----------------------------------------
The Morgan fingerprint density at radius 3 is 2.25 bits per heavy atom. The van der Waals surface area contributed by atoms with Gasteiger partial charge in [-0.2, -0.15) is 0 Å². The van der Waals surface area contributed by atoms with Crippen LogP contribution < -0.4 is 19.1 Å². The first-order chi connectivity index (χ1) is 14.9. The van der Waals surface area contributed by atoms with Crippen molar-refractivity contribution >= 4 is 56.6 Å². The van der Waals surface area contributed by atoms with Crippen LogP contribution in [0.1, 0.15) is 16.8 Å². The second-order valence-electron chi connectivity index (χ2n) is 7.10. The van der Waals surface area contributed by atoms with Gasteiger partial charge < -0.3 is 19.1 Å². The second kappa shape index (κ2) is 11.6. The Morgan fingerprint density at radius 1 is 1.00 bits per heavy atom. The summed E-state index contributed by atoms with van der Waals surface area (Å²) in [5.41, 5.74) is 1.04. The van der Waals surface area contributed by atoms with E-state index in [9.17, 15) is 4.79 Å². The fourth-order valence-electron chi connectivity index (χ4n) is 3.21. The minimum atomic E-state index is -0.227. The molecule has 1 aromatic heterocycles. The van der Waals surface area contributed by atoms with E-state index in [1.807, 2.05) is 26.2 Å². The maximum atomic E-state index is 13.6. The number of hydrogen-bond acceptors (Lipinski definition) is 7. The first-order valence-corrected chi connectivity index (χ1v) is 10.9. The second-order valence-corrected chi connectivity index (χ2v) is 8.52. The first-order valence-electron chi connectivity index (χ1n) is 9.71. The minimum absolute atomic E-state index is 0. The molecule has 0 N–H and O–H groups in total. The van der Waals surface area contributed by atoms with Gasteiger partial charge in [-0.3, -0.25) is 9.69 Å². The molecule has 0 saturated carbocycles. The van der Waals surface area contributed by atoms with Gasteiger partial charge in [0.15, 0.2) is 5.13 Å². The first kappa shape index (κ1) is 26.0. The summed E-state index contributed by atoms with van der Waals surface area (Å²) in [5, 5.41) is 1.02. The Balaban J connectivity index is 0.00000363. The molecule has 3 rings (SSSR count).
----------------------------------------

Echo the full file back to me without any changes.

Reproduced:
The Morgan fingerprint density at radius 3 is 2.25 bits per heavy atom. The van der Waals surface area contributed by atoms with Gasteiger partial charge in [-0.2, -0.15) is 0 Å². The van der Waals surface area contributed by atoms with Crippen LogP contribution < -0.4 is 19.1 Å². The first-order chi connectivity index (χ1) is 14.9. The van der Waals surface area contributed by atoms with Crippen molar-refractivity contribution >= 4 is 56.6 Å². The van der Waals surface area contributed by atoms with Crippen LogP contribution in [0.1, 0.15) is 16.8 Å². The second-order valence-electron chi connectivity index (χ2n) is 7.10. The van der Waals surface area contributed by atoms with Gasteiger partial charge < -0.3 is 19.1 Å². The second kappa shape index (κ2) is 11.6. The Morgan fingerprint density at radius 1 is 1.00 bits per heavy atom. The summed E-state index contributed by atoms with van der Waals surface area (Å²) in [5.41, 5.74) is 1.04. The van der Waals surface area contributed by atoms with E-state index in [9.17, 15) is 4.79 Å². The fourth-order valence-electron chi connectivity index (χ4n) is 3.21. The minimum atomic E-state index is -0.227. The molecule has 1 aromatic heterocycles. The van der Waals surface area contributed by atoms with E-state index in [1.807, 2.05) is 26.2 Å². The maximum atomic E-state index is 13.6. The number of hydrogen-bond acceptors (Lipinski definition) is 7. The first-order valence-corrected chi connectivity index (χ1v) is 10.9. The second-order valence-corrected chi connectivity index (χ2v) is 8.52. The first-order valence-electron chi connectivity index (χ1n) is 9.71. The minimum absolute atomic E-state index is 0. The molecule has 0 N–H and O–H groups in total. The van der Waals surface area contributed by atoms with Gasteiger partial charge in [-0.3, -0.25) is 9.69 Å². The molecule has 0 saturated carbocycles. The van der Waals surface area contributed by atoms with Gasteiger partial charge in [0.15, 0.2) is 5.13 Å². The first kappa shape index (κ1) is 26.0. The summed E-state index contributed by atoms with van der Waals surface area (Å²) in [5, 5.41) is 1.02. The Balaban J connectivity index is 0.00000363. The molecule has 3 rings (SSSR count).